The Gold Note Donatello MC Cartridge

After spending a lot of time on opposite ends of the price spectrum with Gold Note’s $3,000 high output MC Machiavelli cartridge and their $385 Vasari MM, the Donatello MC strikes a great spot at $1,075 – offering tremendous sonics, versatility and value.

Thanks to a .5mv output and suggested loading of 470 ohms, chances are good this gold Italian beauty will mate with all MC phonostages. It certainly did with all of ours, from the Pass Labs XS Phono to the Channel Islands HPA.

Nearly all listening was done with our current favorite turntable, the Technics SL-1200 G. This $4,000 direct drive table is a breeze to set up, and offers a stable platform for every cartridge we’ve used with it. The Donatello’s micro elliptical stylus proves easy to set up and optimize quickly. A short session with the Acoustical Systems SMARTractor and the Donatello is rocking the house.

The Donatello proves equally uncomplicated to set up on Rega, SME and TriPlanar tonearms. This is not a fussy cartridge, and with the right tools and a bit of careful listening, it’s an easy process. With a 1.8 – 2.2 gram suggested tracking force, the Donatello delivers the best results right in the middle at 2 grams, where the Machiavelli had to be closer to 2.2 to give its best.  Suggested loading is 470 ohms, and this proves just the right match for the 500 ohm setting on the Audio Research REF Phono 3. Those not having an MC input can opt for the red, high output version of Donatello, producing 1.8mv of signal (just like the high output Machiavelli) and working with a standard 47k loading factor.

Let’s go!

First LP on the list? An old copy of Grand Funk Railroad’s We’re an American Band, on gold vinyl! Why not? Even though this is only an average pressing, Todd Rundgren’s production values come right through and the sheer dynamics hit me in the face, blasting through my Klipsch LaScalas. This is rock and roll, baby. A few of my favorite Jimi Hendrix records are also wonderfully revealing, with a lot of body and bite to the guitars, while placing all three members of this famous trio out and about in my listening room.

Moving to a more contemporary system (AVID Volvere SP/SME 309 and the new Esoteric F-07 integrated amplifier, via the Focal Sopra no.3s) and many records later, I’m convinced that the Donatello has what it takes to play any kind of music with ease. While not quite as resolving as the Machiavelli, the same basic tonal character is intact. Both the Machiavelli and the Donatello remind me of the Clearaudio Goldfinger in the sense that tonally they are ever so slightly on the warm side of the scale, with an extra shot of tonal saturation, yet still very dynamic. It’s a character that never fails to engage the listener.

Gold Note’s Tommaso Dolfi explains to me “Without the Machiavelli and the Tuscany, there would be no Donatello. We were able to apply a lot of what we learned designing these models to the Donatello’s cantilever to create a very versatile and light cartridge.” Having Machiavelli and Donatello close by, it’s easy to hear the lineage.

Up and down the scale

Enticing midrange is a given with Gold Note, but the Donatello delivers the goods at both ends of the sonic spectrum. Bass is deep and well defined, with good transient attack and tracking ability. Jaco Pastorius’ self-titled record is a perfect torture test for bass trackability and the Donatello zooms through his most dense and compact performances with ease. Tracking throughout the rest of the audio range proves equally good, and the Donatello handles the more complex bands of my Shure test record as well as known problematic LPs too.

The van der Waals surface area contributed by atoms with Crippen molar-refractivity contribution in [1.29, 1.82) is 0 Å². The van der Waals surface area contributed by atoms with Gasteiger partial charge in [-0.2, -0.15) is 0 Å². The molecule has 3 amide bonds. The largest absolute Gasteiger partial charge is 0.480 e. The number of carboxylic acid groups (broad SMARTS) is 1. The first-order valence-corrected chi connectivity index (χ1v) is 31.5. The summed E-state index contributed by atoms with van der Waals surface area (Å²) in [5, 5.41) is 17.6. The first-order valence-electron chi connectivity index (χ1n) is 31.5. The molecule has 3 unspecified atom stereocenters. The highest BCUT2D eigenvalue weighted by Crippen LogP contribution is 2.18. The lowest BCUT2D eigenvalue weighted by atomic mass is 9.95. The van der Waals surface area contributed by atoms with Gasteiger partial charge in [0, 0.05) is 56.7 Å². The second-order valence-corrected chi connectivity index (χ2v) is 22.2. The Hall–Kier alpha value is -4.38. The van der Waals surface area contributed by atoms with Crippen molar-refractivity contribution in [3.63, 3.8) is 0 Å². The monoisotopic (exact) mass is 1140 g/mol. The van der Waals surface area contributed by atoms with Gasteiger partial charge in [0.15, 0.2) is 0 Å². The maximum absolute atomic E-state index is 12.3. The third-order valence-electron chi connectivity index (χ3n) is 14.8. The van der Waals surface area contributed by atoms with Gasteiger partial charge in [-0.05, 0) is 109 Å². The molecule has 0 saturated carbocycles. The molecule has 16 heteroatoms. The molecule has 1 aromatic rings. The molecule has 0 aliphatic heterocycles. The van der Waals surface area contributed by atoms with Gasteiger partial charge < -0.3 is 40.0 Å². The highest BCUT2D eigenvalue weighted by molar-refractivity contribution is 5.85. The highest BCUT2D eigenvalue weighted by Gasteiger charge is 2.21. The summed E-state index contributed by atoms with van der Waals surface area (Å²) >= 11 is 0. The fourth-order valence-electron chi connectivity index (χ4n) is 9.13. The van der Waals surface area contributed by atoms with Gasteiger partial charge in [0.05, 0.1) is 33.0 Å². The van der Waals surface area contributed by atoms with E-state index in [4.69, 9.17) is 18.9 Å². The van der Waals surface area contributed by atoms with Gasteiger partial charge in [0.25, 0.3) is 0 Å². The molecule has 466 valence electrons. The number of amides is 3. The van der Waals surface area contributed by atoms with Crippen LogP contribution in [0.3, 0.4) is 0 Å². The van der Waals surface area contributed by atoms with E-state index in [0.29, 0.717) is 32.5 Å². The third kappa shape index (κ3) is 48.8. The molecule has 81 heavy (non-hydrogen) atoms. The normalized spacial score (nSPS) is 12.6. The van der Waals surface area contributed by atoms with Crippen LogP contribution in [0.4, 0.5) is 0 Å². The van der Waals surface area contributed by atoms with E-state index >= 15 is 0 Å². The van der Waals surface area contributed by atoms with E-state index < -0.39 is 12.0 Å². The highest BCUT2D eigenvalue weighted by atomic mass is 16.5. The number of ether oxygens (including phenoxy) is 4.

The upper end of the frequency spectrum is also well represented. Careful listening of acoustic music reveals the difference between the Donatello and its much more expensive sibling – the Donatello gets the basic groove right, but there is more tonal saturation with the more expensive cartridge. Of course that’s what you pay the extra money for and what justifies the additional expense. Those listening to a lot of newer vinyl releases, and especially those with more rock and electronic tastes might not notice the difference as easily.

The Donatello paints a soundstage that is wide and deep. Unless you are listening to a very recent release that has been sourced from digital anyway, you’ll never mistake the sound of the Donatello for digital – and that’s good news. Going through a series of Kraftwerk remasters, along with Jean-Michel Jarre favorites (and a little Eno on the side) has the Donatello engulfing me in between the Focal Sopra no. 3s. This is a particularly fun cartridge if you love electronic music!

Overall excellence

Where the Gold Note Donatello excels is providing an equally high level of performance in all areas. They have not sacrificed one aspect of analog performance for any other. Often in this price range manufacturers hang their hat on one aspect of analog reproduction, letting others fall behind, making for an unbalanced, if you will, sound.

The Donatello is easy to set up, tracks difficult musical passages with ease and sounds great. What else could you want? It’s become my new reference in the thousand-dollar cartridge category. And it has a gold body. How awesome is that?

The Gold Note Donatello

MSRP: $1,070


Turntables                AVID Volvere SP/SME V, Soulines Kubrick/TriPlanar, Technics SL-1200G

Phonostages           Audio Research REF Phono 3, McIntosh MP1100, Pass XS Phono

Preamplifier              Pass XS Pre

Amplifier                   Pass XS 300 monos

Speakers              Focal Sopra no. 3

Cable                    Cardas Clear